An apparent dispute between state and Montgomery County officials over who to appoint as county supervisor of the State Department of Assessment and Taxation ended recently with the selection of Robert Rudnick, a 12-year veteran of the department. The department, an real property assessments in Montgomery County.

While most officials connected with the appointment either declined comment or dismissed talk of differences between the county and the state, Montgomery County Council member Neal Potter said county officials were seeking "a more energetic approach from someone not tied to "the old course of things" in the assessor's office.

Rudnick, 35, is a Glenmont resident who has lived in Montgomery County since 1957. He has a B.A. in urban geography from the University of Maryland, and his experience in the assessor's office includes seven years as an appraiser and five years as a field supervisor.

Charles Maier, special assistant to County Executive James Gleason, said that although "it seemed . . . the state had someone particularly in mind that they wanted to select," the county insisted that the supervisor be one of six persons if nominated.

Both county and state officials say they are satisfied with the choice of Rudnick. But the six-month delay between the retirement of former supervisor Bernard Frenzel and Rudnick's appointment, and the dispute over whether another person should have been nominated, underscores the importance both sides attached to the selection.

Under state law, the county assessment supervisor is selected by William Shoemaker, director of the State Department of Assessments and Taxation, from a list of five persons nominated by the county executive and affirmed by the county council.

Upon Frenzel's retirement, County Executive James Gleason appointed a special committee of council member Norman Christeller, Public Tax Advocate Frank Ecker, Assistant County Attorney Christopher Malone and Property Assessment Appeal Board member Roderick Riley to screen the applicants.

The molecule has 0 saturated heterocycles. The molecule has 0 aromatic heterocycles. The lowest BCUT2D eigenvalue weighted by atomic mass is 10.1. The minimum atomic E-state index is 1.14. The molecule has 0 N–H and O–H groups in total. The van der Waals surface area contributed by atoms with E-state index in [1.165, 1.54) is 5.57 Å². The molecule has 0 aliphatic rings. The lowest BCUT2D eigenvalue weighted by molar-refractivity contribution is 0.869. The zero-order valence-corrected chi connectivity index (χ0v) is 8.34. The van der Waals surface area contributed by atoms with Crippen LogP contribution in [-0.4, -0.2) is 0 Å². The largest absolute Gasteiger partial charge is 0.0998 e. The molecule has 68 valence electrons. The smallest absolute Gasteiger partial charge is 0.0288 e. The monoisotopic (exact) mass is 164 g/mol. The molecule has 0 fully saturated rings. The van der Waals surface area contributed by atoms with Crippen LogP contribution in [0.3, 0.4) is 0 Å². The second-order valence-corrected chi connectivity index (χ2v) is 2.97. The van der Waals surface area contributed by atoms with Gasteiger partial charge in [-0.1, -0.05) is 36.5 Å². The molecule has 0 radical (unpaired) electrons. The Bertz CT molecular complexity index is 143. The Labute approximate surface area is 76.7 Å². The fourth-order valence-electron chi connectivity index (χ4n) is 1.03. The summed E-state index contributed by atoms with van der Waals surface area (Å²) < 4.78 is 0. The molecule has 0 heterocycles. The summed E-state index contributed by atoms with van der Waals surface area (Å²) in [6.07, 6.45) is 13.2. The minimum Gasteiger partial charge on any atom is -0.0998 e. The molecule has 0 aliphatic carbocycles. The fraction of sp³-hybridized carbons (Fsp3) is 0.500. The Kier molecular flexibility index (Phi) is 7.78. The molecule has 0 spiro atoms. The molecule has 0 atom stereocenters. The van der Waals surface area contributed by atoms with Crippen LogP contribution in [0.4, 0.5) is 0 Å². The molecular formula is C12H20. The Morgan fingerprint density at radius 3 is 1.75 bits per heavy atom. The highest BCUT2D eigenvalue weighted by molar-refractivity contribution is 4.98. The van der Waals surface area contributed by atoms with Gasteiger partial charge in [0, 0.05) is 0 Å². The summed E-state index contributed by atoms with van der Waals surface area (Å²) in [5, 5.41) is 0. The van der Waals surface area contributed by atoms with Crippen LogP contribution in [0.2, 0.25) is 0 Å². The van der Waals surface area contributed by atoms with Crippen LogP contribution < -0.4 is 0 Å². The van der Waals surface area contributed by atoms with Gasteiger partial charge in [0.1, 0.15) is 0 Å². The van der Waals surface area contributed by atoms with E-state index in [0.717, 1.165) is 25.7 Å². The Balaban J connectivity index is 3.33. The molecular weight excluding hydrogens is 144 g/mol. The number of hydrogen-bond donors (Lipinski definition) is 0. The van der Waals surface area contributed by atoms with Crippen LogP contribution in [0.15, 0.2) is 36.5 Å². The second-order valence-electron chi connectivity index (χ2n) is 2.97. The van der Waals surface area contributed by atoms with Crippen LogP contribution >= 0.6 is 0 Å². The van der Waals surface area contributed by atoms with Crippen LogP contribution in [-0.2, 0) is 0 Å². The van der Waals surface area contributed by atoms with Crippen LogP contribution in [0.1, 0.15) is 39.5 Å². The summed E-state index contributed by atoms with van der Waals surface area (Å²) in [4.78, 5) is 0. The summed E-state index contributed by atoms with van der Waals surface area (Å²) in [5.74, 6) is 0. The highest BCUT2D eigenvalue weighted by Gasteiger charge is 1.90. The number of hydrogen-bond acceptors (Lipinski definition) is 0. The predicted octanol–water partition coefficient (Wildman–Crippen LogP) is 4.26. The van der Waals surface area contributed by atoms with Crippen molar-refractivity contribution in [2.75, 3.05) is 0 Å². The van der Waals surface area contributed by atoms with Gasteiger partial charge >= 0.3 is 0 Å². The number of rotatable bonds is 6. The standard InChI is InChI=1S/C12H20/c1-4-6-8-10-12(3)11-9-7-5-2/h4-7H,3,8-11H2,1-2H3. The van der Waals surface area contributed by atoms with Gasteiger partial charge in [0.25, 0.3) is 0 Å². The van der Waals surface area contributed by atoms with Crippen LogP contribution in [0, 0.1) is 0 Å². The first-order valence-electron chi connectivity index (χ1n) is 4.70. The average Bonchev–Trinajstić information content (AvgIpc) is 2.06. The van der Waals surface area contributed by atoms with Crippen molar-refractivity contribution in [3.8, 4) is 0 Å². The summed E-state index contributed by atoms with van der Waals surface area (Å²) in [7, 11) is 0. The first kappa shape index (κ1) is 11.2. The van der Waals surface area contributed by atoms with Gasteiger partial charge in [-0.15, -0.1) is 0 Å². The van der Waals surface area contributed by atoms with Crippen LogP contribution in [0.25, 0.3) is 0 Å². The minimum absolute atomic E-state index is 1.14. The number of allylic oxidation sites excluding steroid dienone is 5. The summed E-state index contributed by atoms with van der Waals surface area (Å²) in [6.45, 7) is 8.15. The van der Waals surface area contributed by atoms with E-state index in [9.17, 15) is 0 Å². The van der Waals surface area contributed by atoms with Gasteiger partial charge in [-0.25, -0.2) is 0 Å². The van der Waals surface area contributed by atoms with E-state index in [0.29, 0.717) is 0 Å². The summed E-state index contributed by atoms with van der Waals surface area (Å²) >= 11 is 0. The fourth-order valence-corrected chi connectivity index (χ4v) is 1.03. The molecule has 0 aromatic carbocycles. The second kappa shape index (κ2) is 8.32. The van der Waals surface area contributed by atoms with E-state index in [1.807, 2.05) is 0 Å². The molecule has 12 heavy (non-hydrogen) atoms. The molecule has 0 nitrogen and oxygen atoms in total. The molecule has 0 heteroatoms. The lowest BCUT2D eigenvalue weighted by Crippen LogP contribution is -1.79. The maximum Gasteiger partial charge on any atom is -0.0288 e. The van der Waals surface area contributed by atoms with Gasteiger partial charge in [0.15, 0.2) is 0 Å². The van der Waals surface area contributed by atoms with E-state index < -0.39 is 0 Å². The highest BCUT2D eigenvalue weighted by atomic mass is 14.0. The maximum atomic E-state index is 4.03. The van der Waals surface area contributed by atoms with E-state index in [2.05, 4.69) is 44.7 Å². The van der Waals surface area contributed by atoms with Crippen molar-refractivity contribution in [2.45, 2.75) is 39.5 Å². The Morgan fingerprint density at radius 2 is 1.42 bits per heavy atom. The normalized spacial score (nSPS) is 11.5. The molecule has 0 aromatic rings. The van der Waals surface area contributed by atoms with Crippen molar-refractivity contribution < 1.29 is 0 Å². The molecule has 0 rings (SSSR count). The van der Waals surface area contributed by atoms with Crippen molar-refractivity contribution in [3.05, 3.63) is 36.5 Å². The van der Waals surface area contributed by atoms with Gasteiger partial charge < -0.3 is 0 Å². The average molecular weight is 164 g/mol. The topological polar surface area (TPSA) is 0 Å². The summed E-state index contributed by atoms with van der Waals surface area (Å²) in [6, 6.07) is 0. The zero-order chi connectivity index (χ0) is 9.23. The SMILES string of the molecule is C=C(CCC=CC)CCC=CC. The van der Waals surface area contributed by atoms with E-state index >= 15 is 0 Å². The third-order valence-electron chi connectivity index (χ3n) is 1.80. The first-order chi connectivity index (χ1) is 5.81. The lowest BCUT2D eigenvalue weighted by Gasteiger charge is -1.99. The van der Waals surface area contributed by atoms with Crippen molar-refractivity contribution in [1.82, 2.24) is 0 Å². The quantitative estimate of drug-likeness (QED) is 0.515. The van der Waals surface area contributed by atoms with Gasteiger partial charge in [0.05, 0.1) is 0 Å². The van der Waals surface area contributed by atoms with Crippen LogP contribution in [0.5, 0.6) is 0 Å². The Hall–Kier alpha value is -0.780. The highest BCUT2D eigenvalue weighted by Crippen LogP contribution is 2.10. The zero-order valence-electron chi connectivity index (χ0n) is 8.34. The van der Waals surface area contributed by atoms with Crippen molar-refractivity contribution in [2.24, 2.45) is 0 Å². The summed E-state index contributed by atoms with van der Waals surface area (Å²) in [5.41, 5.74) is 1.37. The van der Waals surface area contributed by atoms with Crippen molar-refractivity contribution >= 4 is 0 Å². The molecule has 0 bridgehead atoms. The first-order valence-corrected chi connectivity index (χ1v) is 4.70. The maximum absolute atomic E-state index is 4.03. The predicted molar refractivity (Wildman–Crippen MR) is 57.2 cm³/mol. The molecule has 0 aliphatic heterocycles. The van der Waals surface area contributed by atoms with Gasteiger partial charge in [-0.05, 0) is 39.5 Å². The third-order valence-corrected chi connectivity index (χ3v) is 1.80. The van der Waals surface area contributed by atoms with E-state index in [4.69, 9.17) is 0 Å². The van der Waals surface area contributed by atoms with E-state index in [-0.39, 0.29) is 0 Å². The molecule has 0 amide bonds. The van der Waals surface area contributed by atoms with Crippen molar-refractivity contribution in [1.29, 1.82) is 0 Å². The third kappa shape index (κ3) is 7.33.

According to Malone, the committee looked for people" who would recognize the problems in the office." Potter said council members wanted a new supervisor who would "draw a strict line rather than a lax line as in the past" on farmland assessments and who would "harden up on non-residential assessments."

The committee gave Gleason five names, including Rudnick, another employee of the Montgomery assessor's office, an assessor from the District and two retired federal civil servants. It did not name McGordon Ferguson, the assistant supervisor and a long-time veteran of the assessor's office, who also applied for the post.

Gleason and the council accepted the committee's selections and sent them on to Shoemaker. But Shoemaker selected none of the five. He said Rudnick and another man withdrew their names, the others found the salary unacceptable, and one nominee was not qualified.

Maier said, "The state just didn't like those people (the five nominees) because they had their own person in mind." Shoemaker said later he felt Ferguson should have been nominated as a courtesy.

Finally, after Gleason renominated three men from the first list and added a new name - a Shoemaker refused to accept the new list as proper - the deadlock was broken when Rudnick changed his mind and agreed to accept the post.

Rudnick said he "will take a look at our entire operation" in the office and will make any changes he can to insure that all property is assessed at its proper level. He also said he would watch for ways state assessment laws or procedures can be changed and will suggest changes to his superiors in the state office.

Ecker said the six-month dealy in selection of a new supervisor and Shoemaker's initial rejection of the committee's list did not indicate any policy differences between the state and the county. He said the only difference might have been that his committee "may have put a greater shading on management" rather than technical ability.

Malone also said the committee focused on the new supervisor's attention to management of the office and his perception of things in the office that needed to be changed. He characterized the selection of Rudnick, who is young but experienced in the office,as "a happy ending" to the prolonged appointment process.

Shoemaker also said he had no differences with county officials, except that he fell Ferguson should have been nominated. But he was critical of the length of time the appointment took, which was partly due to the deliberations of the county screening committee.

"The real losers in the delay were the property owners in MontgomeryCounty," he said. "It's normal for property owners to think that as long as property assessments don't change they're being treated fairly. But it's just the other way around, so if there's any delay in the work in the office (because of the absence of a permanent supervisor), it will affect the final assessments at the end of this year.